People have told me that PO might divide into two parts by the time of the next elections — into a more conservative and a more liberal wing. Do you think it can hold together with these two different tendencies?
There is a problem with Jaroslaw Gowin, who represents the more conservative wing on various ideological issues, though not on the economy since he is a European liberal on this issue.
If you are in a political party you must fight for your views. But at a certain point you either accept the compromises or leave the party. I remember talking with a Swiss politician. The Swiss head of state operates within a ruling body of seven people. I asked him what was most difficult for him. He said that after fighting with these seven people and losing, he then had to defend the view that won. That is the most difficult issue. Of course, in PO with these wings and so many people and views, you have to check all the time whether you are still comfortable with the party line. I think that Gowin is somehow uncomfortable with it.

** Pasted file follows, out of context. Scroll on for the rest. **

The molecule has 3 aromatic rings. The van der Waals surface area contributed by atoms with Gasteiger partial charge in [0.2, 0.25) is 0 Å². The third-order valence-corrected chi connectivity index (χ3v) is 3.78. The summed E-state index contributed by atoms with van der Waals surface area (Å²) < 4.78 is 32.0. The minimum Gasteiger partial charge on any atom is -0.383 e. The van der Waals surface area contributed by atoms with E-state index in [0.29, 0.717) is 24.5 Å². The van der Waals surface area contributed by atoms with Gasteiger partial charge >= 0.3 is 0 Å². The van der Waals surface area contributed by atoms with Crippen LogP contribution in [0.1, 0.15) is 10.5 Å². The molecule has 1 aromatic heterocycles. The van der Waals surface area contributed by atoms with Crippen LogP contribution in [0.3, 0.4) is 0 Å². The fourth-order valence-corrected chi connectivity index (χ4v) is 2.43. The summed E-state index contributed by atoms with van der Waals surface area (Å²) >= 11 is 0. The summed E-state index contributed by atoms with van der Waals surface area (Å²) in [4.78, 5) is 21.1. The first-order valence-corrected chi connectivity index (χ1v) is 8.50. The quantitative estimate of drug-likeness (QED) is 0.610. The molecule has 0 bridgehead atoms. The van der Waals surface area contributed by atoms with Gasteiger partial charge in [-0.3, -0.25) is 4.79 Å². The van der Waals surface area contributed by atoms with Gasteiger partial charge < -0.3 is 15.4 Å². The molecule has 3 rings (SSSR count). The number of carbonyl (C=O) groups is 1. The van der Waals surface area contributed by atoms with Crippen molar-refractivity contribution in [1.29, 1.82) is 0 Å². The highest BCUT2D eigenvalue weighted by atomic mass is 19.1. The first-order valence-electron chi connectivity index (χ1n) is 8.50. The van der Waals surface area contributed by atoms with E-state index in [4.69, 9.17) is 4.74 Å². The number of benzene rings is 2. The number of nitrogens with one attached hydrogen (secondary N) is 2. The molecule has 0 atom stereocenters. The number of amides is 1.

There are many people in the party who have certain hesitations. Some, like me, believe that the economic policy is not sufficiently reformist. On the other hand, PO could not proceed on reforms regarding gay rights. But anyhow, this is a party that is in principle the best choice available realistically at this moment for Poland: to have good relations with labor, to benefit from Europe, to care about people and also care about business. Maybe I would move the party in a more liberal economic direction, but on balance it is still acceptable.
At the moment Prawo i Sprawiedliwosc (Law and Justice, PiS) seems to be doing better in public opinion polls. If Jaroslaw Kaczynski and PiS win, do you think they would bring Poland back to the 19th century? Or do you think that PiS can’t really transform Poland radically at the moment?